Our research focuses on Ni/Gd co-doped ceria (CeO2) anode reforming catalysts. Since Ni catalyzes carbon growth, when carbonaceous fuels such as natural gas are employed under certain conditions, carbon can deposit onto Ni surfaces. This can significantly degrade or even destroy the anode by carbon diffusing into the bulk Ni metal and causing fractures in the structure. Ni particles can also beome encapsulated ith graphite layers which can render the atalyst inactive. An image of graphite encapsulating a Ni nanoparticle is shown to the right. Furthermore, ceria is known to be an oxidation catalyst and thus the combination of ceria and Ni may result in suppressed carbon formation. We are interested in fundamental investigations of the carbon deposition mechanism on Ni/doped ceria catalysts.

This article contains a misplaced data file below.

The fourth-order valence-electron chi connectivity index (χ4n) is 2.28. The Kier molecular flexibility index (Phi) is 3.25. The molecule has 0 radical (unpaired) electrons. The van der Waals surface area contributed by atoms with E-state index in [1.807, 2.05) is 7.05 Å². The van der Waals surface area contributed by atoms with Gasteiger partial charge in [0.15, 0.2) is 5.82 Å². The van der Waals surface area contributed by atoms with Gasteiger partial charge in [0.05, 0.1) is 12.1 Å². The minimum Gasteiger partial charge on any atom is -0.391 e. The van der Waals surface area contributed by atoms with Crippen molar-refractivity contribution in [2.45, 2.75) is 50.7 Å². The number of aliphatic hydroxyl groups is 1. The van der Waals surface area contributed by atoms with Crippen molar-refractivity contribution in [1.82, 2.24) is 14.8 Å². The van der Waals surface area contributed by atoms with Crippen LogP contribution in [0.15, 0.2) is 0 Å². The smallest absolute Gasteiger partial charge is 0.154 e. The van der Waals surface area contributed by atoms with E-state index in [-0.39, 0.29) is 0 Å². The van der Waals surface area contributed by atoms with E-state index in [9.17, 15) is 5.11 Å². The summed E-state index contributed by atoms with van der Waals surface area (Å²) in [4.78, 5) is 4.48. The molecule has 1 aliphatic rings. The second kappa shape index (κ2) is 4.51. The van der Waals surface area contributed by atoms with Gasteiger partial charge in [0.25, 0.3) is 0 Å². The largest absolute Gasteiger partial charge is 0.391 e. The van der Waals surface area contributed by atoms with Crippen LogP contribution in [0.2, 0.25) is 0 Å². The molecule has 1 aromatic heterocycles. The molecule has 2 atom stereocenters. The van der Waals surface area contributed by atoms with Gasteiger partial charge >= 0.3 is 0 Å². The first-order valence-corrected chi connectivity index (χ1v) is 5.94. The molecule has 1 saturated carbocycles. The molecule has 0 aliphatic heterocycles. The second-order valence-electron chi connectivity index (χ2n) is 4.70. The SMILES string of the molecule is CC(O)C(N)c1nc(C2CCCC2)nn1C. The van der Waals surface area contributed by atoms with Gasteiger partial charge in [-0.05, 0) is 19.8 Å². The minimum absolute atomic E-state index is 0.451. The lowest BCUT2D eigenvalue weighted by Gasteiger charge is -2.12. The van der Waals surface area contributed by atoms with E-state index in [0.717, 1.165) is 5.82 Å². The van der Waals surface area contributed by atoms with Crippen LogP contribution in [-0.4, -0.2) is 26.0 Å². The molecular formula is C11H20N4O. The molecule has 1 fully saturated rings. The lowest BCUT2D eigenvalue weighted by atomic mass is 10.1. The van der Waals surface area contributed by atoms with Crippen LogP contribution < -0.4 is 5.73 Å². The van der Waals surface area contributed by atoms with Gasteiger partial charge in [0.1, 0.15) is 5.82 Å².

Ex situ and in situ environmental transmission electron microscopy (ETEM) has been employed to investigate the atomic level processes that result in carbon formation. Shown below are two in situ images of graphite layers being deposited onto a Ni particle which is on a ceria support.
Current experiments include observing carbon deposition due to different hydrocarbon gases and using spectroscopy to monitor changes in the oxidation state of the ceria support. This will help us to understand why ceria can inhibit carbon deposition on Ni particles in some hydrocarbon gases but not others.
Gaining a fundamental understanding of the relationship between the material’s structure, catalytic properties and carbon deposition will help enable optimization of SOFC anode material.
Ethan Lawrence is a third year graduate student in the Materials Science & Engineering Ph.D. program. He gained his bachelor’s degree from Coe College in Cedar Rapids, IA majoring in physics and math.